Rothko at Whitechapel: the effect of his paintings on the public

A short video clip from the Whitechapel Gallery in Britain showing their Rothko archives and photos from Rothko’s 1961 exhibition. Curator Nayia Yiakoumaki narrates.

I’m always struck by the way the people react to Rothko’s art. Usually in photographs where people are standing next to paintings, either the painting dominates and the people look like clutter – you wish they’d get out of the way so you can see the painting better – or the people dominate and the painting shrinks to just a swirl of color on the wall.

But in the Rothko photographs, the people and the art blend together in a way that seems so right. Like people basking on a beach, or floating in a pool, they react to the monumental simplicity of these paintings in such an instinctive, natural way.

Lovely things I found over the weekend

It’s 3:40 AM as I write this.  I slept most of yesterday trying to re-set my sleep cycle.  Just woke up feeling sort of OK, so I’m going to get as much real-world stuff done as I can.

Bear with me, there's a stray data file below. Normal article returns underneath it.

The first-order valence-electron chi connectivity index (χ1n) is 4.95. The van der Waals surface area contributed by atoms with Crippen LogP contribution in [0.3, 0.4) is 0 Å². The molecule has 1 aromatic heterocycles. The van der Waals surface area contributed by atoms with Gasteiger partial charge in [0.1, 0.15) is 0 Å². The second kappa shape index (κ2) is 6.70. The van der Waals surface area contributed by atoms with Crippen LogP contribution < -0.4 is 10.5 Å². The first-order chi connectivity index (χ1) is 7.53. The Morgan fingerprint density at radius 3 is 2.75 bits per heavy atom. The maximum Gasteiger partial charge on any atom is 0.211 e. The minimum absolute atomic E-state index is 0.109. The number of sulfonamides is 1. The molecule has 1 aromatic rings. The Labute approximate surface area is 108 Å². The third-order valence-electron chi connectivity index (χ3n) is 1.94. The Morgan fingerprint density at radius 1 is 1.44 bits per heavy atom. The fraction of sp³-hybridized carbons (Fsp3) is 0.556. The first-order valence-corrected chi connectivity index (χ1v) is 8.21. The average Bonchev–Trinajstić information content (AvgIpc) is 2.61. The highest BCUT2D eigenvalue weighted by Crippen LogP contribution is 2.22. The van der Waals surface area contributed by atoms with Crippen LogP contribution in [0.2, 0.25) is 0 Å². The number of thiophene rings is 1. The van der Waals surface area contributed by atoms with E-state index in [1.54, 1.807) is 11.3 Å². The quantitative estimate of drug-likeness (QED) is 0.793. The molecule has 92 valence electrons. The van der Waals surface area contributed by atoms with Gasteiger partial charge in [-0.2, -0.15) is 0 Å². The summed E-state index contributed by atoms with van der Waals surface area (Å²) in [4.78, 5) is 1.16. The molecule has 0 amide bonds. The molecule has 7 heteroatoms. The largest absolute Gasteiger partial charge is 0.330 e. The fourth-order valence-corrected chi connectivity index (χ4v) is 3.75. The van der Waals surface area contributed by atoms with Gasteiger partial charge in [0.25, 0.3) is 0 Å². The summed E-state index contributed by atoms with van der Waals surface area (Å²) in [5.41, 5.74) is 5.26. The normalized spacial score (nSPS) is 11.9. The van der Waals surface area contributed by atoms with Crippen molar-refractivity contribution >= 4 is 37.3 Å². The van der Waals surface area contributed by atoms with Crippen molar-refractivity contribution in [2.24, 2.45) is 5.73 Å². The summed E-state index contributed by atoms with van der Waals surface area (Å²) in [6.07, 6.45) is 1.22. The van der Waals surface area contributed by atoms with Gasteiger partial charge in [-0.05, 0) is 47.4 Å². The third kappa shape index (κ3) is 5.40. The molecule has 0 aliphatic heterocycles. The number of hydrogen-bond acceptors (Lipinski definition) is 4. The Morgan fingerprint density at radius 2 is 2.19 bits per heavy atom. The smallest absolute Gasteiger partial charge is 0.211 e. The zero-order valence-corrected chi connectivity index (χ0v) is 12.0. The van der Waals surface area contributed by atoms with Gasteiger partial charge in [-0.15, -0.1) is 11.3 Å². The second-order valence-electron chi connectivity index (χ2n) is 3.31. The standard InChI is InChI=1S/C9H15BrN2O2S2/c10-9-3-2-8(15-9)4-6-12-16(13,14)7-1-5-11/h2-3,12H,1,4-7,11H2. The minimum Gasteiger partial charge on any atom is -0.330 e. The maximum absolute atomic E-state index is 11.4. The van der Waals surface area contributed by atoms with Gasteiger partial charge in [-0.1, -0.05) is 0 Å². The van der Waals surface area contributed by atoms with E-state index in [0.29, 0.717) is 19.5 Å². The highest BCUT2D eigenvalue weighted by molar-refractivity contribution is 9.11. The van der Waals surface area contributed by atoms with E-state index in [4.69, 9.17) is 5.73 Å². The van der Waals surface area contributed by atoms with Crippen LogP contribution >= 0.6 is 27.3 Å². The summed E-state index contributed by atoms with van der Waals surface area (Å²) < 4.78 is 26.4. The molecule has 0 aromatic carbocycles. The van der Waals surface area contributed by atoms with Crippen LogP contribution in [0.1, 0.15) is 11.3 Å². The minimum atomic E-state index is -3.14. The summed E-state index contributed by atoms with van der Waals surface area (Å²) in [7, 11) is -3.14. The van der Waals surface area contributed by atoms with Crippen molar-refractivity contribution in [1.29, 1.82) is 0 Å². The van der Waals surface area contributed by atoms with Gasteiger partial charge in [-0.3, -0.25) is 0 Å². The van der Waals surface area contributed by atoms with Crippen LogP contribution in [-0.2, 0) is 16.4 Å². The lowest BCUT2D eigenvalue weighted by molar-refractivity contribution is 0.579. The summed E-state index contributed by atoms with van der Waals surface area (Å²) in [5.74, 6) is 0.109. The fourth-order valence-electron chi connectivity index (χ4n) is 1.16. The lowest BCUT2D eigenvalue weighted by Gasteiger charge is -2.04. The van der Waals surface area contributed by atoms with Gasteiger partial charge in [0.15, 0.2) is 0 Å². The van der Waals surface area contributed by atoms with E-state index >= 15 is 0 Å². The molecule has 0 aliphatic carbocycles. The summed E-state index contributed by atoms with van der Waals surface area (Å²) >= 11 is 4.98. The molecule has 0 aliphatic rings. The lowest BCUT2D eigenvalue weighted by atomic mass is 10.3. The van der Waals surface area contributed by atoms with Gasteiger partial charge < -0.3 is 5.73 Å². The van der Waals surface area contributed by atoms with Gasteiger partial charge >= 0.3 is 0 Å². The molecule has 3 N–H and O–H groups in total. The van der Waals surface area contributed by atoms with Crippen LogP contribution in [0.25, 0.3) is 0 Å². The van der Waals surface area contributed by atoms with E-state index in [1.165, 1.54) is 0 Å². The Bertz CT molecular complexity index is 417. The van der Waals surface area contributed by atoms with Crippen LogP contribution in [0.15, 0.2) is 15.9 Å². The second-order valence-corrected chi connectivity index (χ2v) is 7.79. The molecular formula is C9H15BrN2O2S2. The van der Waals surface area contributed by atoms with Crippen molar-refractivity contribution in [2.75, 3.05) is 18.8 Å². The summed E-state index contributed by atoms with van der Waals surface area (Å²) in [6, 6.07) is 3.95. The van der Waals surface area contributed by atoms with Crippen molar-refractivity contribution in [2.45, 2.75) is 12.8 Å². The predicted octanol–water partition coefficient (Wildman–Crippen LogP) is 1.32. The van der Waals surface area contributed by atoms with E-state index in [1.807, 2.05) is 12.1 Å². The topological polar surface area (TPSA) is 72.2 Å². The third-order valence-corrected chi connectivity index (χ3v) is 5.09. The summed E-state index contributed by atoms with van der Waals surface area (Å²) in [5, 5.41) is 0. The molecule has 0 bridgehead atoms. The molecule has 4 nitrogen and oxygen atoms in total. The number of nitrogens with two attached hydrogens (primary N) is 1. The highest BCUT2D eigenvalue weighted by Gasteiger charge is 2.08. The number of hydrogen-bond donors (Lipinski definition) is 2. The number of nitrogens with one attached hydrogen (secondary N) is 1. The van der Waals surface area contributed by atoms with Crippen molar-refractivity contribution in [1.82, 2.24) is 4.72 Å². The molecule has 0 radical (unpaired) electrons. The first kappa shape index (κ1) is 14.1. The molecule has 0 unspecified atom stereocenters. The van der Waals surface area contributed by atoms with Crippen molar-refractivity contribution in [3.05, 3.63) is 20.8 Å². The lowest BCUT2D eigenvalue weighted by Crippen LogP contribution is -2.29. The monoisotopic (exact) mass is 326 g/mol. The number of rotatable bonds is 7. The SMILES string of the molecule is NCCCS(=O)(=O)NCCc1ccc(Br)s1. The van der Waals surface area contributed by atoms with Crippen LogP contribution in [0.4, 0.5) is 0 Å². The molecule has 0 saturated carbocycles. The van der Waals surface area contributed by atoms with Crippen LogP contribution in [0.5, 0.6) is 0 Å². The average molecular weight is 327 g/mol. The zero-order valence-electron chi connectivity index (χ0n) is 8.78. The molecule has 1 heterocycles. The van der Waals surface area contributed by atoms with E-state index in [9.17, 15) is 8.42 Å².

But because I know how fun it is to sip your morning coffee while looking at photos from your friends, here is a photo essay on the subject of things I found lovely over the weekend.

No. 37 by Mark Rothko

No. 37 by Mark Rothko

I like the perspective of the photo.  Usually Rothko’s work is photographed straight-on, but I like to see it in its surroundings.  The angle gives it a bit of mystery.

Many more beautiful things  after the jump.

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